EU-UK trade and cooperation agreement
Just before the New Year the EU concluded the trade deal with the UK. Over 1250 pages to which the European and UK parliaments can only say yay or nay. The UK’s new immigration rules will have a major impact on the care sector which relies on thousands of EU nationals to plug major gaps in staffing. The end of mutual recognition of professional qualifications will also affect recruitment in health care. Commitments on social and environmental rights in the deal are weak and there is no regulatory alignment, although there is a non-regression clause. It is likely that the UK government will use whatever space it has to seek competitive advantage by diverting from the EU regulatory regime, especially in relation to social rights, standards and taxation. One area of concern is that the rebalancing mechanism to maintain a level playing field does not cover financial services, undermining the fight against tax avoidance, tax havens and tax dumping. That will benefit the rich and wealthy more than working families. Fighting such negative changes will be an important part of our struggle in the years to come.
Proud Boys vs Black Lives Matter
We all witnessed the coup attempt by Trump and his cronies, not just in Washington but it happened across the capitals in the different states. Harrowing. The US unions condemned it and following calls by EPSU (here and here), the EU high representative and the EU Commission President joined in. The events have raised many questions, not least the contrast between the lack of arrests of the mainly white protesters and the aggressive policing and arrests of Black Lives Matter and anti-fascist activists in earlier demonstrations. The fact that many Republican lawmakers continue to deny the legitimacy of the elections, despite the lack of evidence and over 60 failed legal cases does not bode well for the future.
European political parties and Slovenia
There is a lesson here for the EPP and Renew European political groups. You cannot maintain links with the likes of Viktor Orban in Hungary, Andrej Babiš in the Czech Republic or Janez Janša in Slovenia without becoming corrupted and dragged towards the extreme right. Janša is leading Slovenia down the road towards an authoritarian state. Critical voices in the media and cultural world have been silenced. And just before the new year changes to the labour code were railroaded through Parliament without consultation or negotiation with the unions. The Slovenian union movement is considering industrial and strike action to oppose this and they can count on the support of EPSU.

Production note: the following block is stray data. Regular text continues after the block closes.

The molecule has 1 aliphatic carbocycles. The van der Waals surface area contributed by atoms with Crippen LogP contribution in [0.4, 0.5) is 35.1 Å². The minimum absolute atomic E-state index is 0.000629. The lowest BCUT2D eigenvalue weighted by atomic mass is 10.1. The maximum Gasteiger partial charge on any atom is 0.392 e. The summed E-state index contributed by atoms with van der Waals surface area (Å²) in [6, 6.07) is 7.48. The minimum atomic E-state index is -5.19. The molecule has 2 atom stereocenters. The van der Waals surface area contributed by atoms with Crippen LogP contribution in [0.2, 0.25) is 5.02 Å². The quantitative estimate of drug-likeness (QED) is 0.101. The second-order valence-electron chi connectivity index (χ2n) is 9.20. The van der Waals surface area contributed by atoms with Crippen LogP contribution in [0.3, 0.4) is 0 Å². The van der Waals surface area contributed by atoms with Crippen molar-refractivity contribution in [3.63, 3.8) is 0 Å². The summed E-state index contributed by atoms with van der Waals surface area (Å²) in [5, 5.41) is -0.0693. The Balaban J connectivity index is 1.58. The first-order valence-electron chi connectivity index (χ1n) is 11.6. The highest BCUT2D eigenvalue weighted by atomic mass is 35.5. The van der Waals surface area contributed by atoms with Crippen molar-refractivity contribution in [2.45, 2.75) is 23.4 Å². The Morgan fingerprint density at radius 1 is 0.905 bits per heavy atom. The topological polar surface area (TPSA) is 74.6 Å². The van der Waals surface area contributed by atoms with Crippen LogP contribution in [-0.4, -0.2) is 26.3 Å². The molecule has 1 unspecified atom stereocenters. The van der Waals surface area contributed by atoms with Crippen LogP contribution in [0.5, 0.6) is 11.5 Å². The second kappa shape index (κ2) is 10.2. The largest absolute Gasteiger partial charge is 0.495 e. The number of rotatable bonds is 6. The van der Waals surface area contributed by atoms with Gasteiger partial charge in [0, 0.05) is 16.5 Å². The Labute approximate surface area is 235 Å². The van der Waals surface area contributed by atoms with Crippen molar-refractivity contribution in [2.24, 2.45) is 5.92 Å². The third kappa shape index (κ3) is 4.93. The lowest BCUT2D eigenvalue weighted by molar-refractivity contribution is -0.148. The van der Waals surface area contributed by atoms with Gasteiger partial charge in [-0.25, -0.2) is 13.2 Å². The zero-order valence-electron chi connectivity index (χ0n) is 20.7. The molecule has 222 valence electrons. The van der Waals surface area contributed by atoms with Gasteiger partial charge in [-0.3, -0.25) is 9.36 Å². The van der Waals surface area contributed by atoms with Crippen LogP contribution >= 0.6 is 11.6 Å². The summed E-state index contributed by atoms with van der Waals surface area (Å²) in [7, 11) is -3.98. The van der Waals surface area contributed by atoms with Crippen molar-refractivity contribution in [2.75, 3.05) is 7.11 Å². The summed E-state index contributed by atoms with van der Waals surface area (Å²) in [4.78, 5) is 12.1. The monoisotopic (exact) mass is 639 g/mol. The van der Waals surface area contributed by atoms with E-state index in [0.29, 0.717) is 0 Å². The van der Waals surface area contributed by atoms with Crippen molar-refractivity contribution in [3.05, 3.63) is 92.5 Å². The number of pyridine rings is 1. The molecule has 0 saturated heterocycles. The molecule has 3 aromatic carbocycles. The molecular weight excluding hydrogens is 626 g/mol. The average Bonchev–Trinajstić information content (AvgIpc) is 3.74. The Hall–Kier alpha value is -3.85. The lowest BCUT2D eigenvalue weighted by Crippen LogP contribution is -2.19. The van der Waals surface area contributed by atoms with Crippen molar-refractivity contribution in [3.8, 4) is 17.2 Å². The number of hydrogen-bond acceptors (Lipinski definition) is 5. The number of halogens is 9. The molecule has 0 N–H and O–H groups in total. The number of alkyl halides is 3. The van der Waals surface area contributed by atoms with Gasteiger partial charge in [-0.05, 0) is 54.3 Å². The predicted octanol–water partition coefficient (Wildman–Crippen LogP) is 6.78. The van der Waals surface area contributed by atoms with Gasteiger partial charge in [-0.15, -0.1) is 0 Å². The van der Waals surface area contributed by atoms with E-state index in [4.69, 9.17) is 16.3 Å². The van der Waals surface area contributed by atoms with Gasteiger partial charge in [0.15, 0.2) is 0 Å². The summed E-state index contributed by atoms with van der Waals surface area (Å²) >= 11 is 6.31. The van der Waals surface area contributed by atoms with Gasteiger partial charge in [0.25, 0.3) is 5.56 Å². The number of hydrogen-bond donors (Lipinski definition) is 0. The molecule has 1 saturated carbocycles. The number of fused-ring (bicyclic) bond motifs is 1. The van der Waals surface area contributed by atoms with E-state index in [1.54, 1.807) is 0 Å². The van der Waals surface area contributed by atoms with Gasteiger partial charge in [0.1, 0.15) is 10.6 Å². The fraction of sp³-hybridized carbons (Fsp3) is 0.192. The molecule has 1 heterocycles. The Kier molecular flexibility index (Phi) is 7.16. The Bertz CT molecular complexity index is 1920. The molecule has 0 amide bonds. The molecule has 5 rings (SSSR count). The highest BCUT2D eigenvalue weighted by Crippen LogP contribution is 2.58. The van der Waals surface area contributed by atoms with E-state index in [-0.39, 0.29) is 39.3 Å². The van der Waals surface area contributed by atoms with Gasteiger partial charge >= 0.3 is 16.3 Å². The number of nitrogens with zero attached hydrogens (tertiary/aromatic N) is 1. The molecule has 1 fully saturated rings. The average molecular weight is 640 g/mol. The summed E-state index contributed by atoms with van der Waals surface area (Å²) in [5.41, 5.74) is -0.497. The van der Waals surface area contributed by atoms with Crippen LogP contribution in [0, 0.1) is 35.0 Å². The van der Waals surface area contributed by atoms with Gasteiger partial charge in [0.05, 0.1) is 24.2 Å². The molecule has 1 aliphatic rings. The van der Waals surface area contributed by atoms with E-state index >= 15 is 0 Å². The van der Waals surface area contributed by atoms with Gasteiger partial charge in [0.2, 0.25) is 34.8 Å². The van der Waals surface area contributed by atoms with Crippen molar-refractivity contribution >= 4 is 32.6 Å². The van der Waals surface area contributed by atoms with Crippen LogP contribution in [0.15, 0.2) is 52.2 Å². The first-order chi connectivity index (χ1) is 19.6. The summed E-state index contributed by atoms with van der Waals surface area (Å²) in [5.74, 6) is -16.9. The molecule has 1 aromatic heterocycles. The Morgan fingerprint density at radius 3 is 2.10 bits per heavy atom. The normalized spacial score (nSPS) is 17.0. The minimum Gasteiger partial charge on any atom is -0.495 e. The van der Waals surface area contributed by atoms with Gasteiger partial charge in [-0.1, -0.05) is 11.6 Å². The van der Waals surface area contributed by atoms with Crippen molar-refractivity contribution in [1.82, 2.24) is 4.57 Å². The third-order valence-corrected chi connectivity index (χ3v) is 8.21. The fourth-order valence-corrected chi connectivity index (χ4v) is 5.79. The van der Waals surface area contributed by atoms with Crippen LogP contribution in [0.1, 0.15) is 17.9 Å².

Slovenia will take over the EU Presidency on 1 July. How can there be any confidence in statements around social dialogue, support for collective bargaining with such a government? In the first days of the new year we intervened with the government of Serbia over the dismissal of a trade union leader and with the government of North Macedonia over not respecting the collective agreement for public service workers. The EU Commission has to do more to prevent governments from Slovenia and other countries from riding roughshod over their commitments to collective bargaining and social dialogue.
Earthquake in Croatia
We will be circulating a call for solidarity for the Croatian unions following the earthquake on 29 December. Many workers lost their homes and union buildings were damaged. I hope your union will be able to donate. The quake exposed the scandal of poor quality private construction with the collapse of houses built after the war in 1996. I also expressed our solidarity with our Norwegian president, Mette Nord, over the terrible landslide in Ask (Gjerdrum) on 30 December that cost seven people their lives. In both cases first responders and emergency workers did their utmost and deserve our respect and thanks.
And so the year has started. Our challenges are clear. Join the fight for a better future and let’s work together to achieve it sooner rather than later.